By Andy Ives, CFP®, AIF®
IRA Analyst

You know the game “beer pong?” Arrange 6 or 10 cups in a triangle, fill each one with a couple of ounces whatever beverage you are enjoying, and your opponent tries to toss a ping-pong ball into one of the cups. If a throw is successful, the contents of that cup are consumed, and it is removed from the table. Rinse the ball off, and it’s your turn to try and toss it into one of the other person’s cups. The first person to eliminate each of his opponent’s cups wins.

What’s interesting is the number of permutations and in-house rules that can apply. Here at Casa Ives, we require a “re-rack” into a diamond shape when there are four cups left. Also, your throwing elbow cannot go beyond the end of the table. Some people forbid bouncing the ping-pong ball. Others say a bounced ball into a cup means the thrower gets to choose a second cup to be consumed and removed from the table. On and on the different rules go.

Such is the case with IRA custodians. There are different in-house rules for different scenarios. For example, titling of an inherited IRA can be handled in multiple ways. The deceased IRA owner’s name must remain on the inherited IRA account and the account title must indicate that it is an inherited IRA by using the words “beneficiary” or “inherited IRA.” However, there is no set format or hard-and-fast rules dictating EXACTLY how an inherited IRA is to be titled. As long as the deceased IRA owner’s name remains on the account and it’s clear that it is an inherited IRA, then all is well. A properly titled inherited IRA could look something like: “John Smith IRA (deceased 11/27/22) F/B/O John Smith, Jr., Beneficiary”

Another example of custodians handling things differently is when it comes to their policies allowing spousal rollovers even though a trust is named as IRA beneficiary. If a trust is named, then we would expect to see an inherited IRA for the trust established. After all, the rules are clear. If a trust is named as the beneficiary, the inherited IRA should be set up for the trust. However, if the surviving spouse is the sole beneficiary of the trust, and if that person has total control of the trust assets, in many private letter rulings (PLRs), we have seen the IRS allow the surviving spouse to do a spousal rollover of the assets into her own IRA. But this is not automatically allowed. It is the custodian’s decision to allow the spousal rollover or not. If the custodian refuses, it may be necessary to get your own PLR from the IRS.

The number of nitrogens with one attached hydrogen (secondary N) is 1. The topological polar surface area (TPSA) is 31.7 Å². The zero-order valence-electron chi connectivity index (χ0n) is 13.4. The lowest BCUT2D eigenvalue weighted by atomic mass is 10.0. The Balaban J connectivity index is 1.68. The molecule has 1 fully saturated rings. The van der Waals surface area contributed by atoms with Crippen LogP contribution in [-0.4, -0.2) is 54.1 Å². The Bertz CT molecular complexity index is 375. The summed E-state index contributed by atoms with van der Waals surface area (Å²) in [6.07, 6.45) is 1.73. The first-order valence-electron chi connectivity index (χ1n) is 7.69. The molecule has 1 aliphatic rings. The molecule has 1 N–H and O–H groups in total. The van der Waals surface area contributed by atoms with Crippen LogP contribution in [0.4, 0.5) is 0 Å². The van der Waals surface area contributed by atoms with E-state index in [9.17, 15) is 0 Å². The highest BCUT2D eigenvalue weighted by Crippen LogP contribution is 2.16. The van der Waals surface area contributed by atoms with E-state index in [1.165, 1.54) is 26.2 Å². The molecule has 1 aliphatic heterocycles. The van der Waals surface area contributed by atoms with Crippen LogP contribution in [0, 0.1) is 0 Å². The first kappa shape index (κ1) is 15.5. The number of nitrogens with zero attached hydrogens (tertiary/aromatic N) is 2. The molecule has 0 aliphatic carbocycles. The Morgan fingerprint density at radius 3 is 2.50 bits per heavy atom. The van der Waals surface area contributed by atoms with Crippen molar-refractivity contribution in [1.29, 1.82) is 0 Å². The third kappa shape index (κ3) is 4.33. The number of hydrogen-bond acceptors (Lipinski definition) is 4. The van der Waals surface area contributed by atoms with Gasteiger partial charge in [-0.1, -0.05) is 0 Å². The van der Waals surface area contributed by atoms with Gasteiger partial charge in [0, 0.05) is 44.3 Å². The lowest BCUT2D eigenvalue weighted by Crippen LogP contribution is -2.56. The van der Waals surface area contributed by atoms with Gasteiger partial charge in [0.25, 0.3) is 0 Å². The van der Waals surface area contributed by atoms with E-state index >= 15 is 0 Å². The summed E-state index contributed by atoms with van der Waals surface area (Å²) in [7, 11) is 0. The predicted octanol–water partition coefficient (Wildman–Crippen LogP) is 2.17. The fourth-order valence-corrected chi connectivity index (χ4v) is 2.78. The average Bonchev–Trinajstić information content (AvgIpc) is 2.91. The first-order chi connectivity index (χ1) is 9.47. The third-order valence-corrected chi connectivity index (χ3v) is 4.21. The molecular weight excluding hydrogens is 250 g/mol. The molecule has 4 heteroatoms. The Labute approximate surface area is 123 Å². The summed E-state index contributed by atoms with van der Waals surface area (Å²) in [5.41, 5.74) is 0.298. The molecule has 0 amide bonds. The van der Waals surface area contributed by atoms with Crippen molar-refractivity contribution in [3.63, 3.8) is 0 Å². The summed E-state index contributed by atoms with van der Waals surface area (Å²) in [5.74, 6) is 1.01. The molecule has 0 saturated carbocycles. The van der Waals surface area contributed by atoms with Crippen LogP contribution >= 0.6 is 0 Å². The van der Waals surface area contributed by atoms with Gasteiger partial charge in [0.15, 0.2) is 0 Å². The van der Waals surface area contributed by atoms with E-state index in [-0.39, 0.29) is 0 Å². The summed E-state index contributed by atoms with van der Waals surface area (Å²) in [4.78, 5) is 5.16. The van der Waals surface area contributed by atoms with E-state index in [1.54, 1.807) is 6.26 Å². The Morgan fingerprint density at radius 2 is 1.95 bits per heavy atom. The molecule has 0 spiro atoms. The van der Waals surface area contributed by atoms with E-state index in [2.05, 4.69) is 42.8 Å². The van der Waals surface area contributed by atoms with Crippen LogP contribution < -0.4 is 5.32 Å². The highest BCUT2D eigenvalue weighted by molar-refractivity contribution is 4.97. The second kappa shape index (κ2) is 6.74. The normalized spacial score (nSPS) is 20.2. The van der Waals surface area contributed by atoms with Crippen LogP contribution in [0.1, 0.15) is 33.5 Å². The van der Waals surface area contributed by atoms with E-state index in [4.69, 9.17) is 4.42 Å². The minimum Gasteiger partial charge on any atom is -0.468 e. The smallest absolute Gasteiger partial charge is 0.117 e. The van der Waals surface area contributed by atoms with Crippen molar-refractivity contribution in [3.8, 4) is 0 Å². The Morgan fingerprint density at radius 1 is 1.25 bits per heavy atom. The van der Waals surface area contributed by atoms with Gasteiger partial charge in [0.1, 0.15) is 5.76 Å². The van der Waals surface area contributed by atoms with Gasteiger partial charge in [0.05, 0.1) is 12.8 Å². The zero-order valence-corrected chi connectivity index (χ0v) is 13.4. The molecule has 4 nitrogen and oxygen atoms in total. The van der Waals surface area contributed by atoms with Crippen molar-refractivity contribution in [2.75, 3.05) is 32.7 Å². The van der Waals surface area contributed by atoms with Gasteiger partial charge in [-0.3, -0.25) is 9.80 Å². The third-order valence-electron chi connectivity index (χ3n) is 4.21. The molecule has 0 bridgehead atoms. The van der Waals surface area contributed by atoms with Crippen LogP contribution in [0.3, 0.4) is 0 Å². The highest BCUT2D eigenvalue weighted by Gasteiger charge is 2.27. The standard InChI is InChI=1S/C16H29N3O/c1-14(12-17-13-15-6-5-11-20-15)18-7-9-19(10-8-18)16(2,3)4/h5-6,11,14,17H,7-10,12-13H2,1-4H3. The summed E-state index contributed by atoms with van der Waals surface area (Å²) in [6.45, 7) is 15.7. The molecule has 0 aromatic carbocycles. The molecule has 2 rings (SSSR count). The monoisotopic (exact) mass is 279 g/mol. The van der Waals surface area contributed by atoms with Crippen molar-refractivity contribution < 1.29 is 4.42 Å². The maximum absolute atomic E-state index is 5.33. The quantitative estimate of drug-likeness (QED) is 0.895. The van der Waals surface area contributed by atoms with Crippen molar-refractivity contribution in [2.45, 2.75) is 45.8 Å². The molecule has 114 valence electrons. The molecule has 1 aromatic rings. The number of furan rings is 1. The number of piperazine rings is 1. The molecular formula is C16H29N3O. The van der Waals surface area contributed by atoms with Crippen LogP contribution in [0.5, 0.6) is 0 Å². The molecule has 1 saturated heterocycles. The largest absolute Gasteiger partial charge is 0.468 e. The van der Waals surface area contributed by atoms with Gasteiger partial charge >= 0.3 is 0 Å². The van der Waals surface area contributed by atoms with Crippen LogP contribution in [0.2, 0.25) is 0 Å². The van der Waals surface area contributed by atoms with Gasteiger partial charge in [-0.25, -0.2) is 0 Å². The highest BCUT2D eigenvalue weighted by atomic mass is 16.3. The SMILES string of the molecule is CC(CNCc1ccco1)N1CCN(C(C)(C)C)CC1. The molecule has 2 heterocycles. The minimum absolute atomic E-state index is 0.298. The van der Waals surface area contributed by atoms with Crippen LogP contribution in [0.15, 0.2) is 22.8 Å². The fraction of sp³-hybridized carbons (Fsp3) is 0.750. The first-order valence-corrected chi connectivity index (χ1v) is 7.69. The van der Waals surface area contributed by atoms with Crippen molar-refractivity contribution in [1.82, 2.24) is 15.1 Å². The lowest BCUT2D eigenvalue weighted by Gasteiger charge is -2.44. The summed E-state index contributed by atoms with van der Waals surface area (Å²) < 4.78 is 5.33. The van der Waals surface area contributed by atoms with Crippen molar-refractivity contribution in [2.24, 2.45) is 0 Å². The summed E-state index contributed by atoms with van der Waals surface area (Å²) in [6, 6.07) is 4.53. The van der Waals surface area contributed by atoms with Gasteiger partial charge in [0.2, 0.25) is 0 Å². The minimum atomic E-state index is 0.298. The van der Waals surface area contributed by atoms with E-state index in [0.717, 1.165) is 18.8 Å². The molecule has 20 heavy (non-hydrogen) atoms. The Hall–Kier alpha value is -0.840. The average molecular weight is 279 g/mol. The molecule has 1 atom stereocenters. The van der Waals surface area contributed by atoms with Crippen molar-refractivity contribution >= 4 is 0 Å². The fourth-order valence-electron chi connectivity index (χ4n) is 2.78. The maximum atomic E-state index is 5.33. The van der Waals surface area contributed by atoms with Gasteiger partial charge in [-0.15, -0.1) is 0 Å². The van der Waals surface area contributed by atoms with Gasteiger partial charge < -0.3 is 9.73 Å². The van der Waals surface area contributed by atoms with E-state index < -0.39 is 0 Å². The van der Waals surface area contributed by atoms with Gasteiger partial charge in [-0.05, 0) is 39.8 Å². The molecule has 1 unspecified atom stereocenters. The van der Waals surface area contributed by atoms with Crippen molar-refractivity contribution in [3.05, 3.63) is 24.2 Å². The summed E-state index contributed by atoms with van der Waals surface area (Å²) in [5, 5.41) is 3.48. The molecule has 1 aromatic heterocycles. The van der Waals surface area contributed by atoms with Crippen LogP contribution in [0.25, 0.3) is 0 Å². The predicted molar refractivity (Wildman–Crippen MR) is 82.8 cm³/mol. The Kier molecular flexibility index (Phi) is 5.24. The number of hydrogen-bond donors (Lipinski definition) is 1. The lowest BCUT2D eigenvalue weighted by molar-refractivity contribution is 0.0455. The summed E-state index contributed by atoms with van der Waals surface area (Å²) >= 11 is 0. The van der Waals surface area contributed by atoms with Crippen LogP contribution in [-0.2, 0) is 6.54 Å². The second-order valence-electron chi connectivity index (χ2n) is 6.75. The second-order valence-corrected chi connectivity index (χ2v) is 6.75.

Similarly, an “estate bypass” is something a custodian may or may not allow, based on their in-house rules. When an estate becomes an IRA beneficiary, we would typically see an inherited IRA set up for the estate. But depending on the applicable payout structure, this could force the estate to remain open for many years. To be able to close the estate, some custodians allow inherited IRAs to be established for the estate beneficiaries. The downside is, these accounts will still be bound by the payout rules applicable to the estate – like possibly the 5-year rule. Again, this is at the custodian’s discretion, so if they refuse, a PLR may be in order.

Not all IRA rules are fixed across the board. There is some flexibility among custodians. Hopefully we all find ourselves dealing with helpful and agreeable partners. But if you do run into a custodial brick wall, maybe a game of beer pong is in order. Just watch that elbow.